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Life After Shelter In Place: Part I

As COVID-19 restrictions begin to lift, Dean Lloyd Minor discusses the importance of safely re-engaging patients in preventive care.

Nine weeks ago, Bay Area officials first ordered residents to stay at home to help prevent the spread of COVID-19. We are starting to see signs that these actions are working. Locally and across the country, COVID-19 cases are flattening in areas that were once hotspots, prompting public health officials to begin loosening restrictions. The question now is: where do we go from here?

In this two-part series, I attempt to answer that question, outlining some of the most critical issues that we, as a society, must address to achieve a better status quo in the weeks and months ahead.

Without a doubt, COVID-19 has transformed our lives, our communities and our economy. Extraordinary steps, including shelter-in-place (SIP) orders, were necessary to prevent the virus from overrunning our nation's health care system. SIP has helped to avoid that worst-case scenario, but as a long-term strategy, we know we cannot stay at home forever.

Going forward, we will need a nuanced and targeted strategy that enables us to resume vital aspects of public life while mitigating the risk of future outbreaks.  

Preventive Care Is Still Essential Care

As we consider that future, one of our top priorities must be restoring preventive care. As a physician and long-time advocate of Precision Health, I am growing concerned about the health of patients not infected with COVID-19, as trends continue to suggest their reluctance to come back for essential care:

  • According to the EPIC Health Research Network, preventive screening rates across the United States declined in March by up to 94% for cervix, colon and breast cancers when compared to average volumes over the past three years.
  • The New York Times recently reported that vaccinations for measles, mumps and rubella nationally dropped by 50% during a week in early April, compared to a pre-coronavirus baseline in February.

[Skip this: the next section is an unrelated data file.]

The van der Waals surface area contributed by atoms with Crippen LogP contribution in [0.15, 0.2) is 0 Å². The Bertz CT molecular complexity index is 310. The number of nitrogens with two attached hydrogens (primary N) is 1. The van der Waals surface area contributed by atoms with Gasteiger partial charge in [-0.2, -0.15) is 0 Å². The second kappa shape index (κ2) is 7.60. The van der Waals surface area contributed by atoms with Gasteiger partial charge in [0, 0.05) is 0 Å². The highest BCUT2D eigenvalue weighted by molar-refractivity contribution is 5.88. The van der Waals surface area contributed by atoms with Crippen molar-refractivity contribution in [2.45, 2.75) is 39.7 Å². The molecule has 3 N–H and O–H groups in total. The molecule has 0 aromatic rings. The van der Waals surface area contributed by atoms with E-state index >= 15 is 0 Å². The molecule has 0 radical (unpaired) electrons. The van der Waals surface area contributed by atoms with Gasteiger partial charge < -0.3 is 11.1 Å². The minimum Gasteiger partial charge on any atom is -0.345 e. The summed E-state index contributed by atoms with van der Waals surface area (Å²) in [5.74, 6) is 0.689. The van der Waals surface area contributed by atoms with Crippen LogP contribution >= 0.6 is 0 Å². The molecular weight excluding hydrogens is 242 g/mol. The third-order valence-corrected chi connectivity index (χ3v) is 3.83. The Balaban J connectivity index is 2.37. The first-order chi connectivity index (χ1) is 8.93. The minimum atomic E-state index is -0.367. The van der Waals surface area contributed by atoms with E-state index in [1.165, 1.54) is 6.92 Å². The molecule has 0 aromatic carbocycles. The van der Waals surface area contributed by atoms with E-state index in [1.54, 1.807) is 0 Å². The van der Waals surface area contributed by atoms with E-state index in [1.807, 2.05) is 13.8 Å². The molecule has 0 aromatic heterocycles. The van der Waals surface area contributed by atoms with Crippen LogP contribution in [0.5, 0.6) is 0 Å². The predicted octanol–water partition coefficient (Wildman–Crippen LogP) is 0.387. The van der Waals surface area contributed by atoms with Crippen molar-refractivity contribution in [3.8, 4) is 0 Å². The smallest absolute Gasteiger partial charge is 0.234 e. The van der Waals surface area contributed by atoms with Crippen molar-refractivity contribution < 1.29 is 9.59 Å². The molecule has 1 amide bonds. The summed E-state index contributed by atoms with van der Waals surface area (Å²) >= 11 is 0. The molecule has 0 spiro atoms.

We should not assume that these numbers will fully rebound without intervention. As recently as April, national polls found that a large percentage of patients were worried about visiting their doctor for fear of being exposed to COVID-19. Unless we can allay these fears, we may soon be contending with an equally severe health crisis -- if vaccination levels drop and patients seek care only when their conditions become life-threatening. We have the power to prevent this outcome.

The first step is acknowledging people's concerns, and that starts with communication. As health care providers, now more than ever, we must engage our communities to rebuild trust. We will need to show our patients the precautions we have taken to safely resume care -- through grassroots outreach, patient portals, media interviews, social media and other channels. We must also work in partnership with associations and advocacy groups to reach our most vulnerable populations -- including the one in two Americans living with a chronic condition -- urging them not to delay care when they need it.

However, that only takes us so far. Only when people see restrictions lift around them without subsequent outbreaks will they truly feel safe. To accelerate that future, we will need a comprehensive, national solution that enables us to achieve a "new normal" until a vaccine is broadly available.

In Part II of this series, I describe the key elements that must be in place for society to recover, restore and reopen safely.

Lloyd Minor, MD, is dean of the Stanford School of Medicine and a professor of otolaryngology-head and neck surgery. This piece originally appeared on his LinkedIn page

Photo courtesy of Stanford Health Care

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